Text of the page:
I’m becoming rather partial to travelling alone on Indian local buses, primarily because it puts me in point-blank proximity with people and situations I fundamentally do not understand. It’s essentially like being three-years-old, when everything is new and entertaining but you’ve got no real idea what’s going on or what people are saying. And then you fall asleep. This morning’s journey from Cochin to Kollam followed this exact pattern - half-an-hour in an elderly lady boards and sits herself down (that’s right readers, we’re rolling in the present tense; hold on to your hats). Seconds later, she stands up and starts shouting in Malayalam at a seemingly random man a few seats across. He ignores her and retains a nonchalant expression. Frustrated by his lack of response, the orthodontically-challenged woman starts gesticulating and upping the decibel levels. It’s becoming a little awkward - maybe this man has done something unspeakable? He quite rightly makes the decision to stand up and move to another seat a few rows back, at which point the woman directs her attention at someone else. Her anger is making me claustrophobic. She catches a whiff of my fear and she likes it; another trapped victim lies helplessly in wait, somewhere in front of these cataracts. Like Chucky off of Child’s Play, her neck turns mechanically until her eyes meet mine (she thinks - thank you cataracts #LOLLE), at which point I realise her diatribe is arbitrarily directed towards me. Resisting the need to hold the hand of the man next to me, I instead turn to offer him a nervous smile, which he interprets as: “Oh, you find this funny too! I thought you were about to shit yourself. But your facial expression now suggests otherwise! Ha ha ha!” Or words to that effect. In Malayalam. He proceeds to slap the back of the man next to him, repeating his assertion that I think the whole thing is hilarious, at which point they both start belly-laughing before five others join in for good measure. Feeling left out despite unwittingly initiating the hilarity, I half-heartedly laugh along with them, seemingly prompting angry woman to sit down and shut up, which makes me comfortable enough to fall asleep. I have no idea what just happened.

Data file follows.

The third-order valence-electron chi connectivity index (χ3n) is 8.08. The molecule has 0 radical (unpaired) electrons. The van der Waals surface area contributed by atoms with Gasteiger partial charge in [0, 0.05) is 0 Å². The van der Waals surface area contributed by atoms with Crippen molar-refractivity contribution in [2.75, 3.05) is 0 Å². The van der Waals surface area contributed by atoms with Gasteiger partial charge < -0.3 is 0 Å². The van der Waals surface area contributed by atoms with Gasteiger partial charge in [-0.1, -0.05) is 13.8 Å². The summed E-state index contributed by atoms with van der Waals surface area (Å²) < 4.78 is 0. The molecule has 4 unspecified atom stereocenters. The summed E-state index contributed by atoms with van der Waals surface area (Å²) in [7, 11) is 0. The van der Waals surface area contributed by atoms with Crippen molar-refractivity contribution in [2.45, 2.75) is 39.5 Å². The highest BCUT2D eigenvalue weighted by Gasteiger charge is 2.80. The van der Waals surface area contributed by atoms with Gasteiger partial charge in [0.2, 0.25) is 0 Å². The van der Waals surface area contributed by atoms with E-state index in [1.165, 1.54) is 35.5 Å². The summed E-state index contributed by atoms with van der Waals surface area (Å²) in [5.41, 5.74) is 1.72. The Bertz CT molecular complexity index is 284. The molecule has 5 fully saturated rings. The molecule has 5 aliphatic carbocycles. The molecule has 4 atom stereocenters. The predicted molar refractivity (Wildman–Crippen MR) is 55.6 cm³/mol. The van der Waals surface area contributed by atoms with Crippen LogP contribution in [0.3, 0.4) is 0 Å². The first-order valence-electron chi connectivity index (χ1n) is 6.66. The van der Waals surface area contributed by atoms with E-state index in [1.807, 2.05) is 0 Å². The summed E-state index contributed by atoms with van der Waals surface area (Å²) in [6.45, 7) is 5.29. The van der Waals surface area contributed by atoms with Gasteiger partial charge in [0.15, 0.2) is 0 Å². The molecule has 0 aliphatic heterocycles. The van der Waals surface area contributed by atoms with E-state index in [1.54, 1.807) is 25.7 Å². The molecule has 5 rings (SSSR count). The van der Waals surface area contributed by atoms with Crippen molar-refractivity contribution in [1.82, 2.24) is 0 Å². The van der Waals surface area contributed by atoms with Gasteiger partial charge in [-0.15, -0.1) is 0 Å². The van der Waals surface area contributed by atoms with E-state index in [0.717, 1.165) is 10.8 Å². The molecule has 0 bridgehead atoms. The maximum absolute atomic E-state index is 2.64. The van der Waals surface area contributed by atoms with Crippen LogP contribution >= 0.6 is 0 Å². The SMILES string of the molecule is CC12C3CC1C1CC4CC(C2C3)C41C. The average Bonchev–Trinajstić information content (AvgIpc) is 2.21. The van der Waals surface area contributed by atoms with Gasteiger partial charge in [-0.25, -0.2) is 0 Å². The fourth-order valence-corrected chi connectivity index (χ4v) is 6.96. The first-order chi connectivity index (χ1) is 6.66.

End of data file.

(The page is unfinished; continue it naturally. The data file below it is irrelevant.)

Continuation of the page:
5:30 am: Beep beep beep BEEP BEEP beep beep beep. The mind’s response: Goooood morning! You have served your time in the cottage, my friend. It’s time to leave Ooty. Pack your things and let’s get out of here! Yipeee! The body’s: I am very tired. It is five degrees outside and pitch black. And despite those suspicious-looking stains, this blanket feels rather cosy, doesn’t it? You don’t really care about the stains, do you? You’re disgusting. But you’re also comfortable. So very comfortable. So shut the hell up and go back to sleep. When you do, that annoyingly chirpy mind of yours will take you wherever you want to go: a spring meadow with bunny rabbits; a chocolate factory without Oompa-Loompas; maybe even somewhere less innocent like, um, Carol Vorderman’s cockpit.
It’s never a nice feeling when your taxi doesn’t turn up, and by the time I flagged a rickshaw to take me to Bangalore station I wasn’t particularly confident about making my 11:30 train to Mysore Junction, which sounds like it should be a marvellous euphemism. Fortunately, I was gifted a fearless driver who promised to get me there on time; an obligation fulfilled thanks to manoeuvres that in other countries would have landed him with a prison sentence. In India, it meant an extra 50 rupees.
The eagle-eyed pedants among you will notice that I’m now using dates rather than days. The reason is simple: I’m so awful at maths that even basic sequential patterns baffle me, to the extent that I was unintentionally adding days that hadn’t happened, a reoccurring mistake that threatened to get out of control.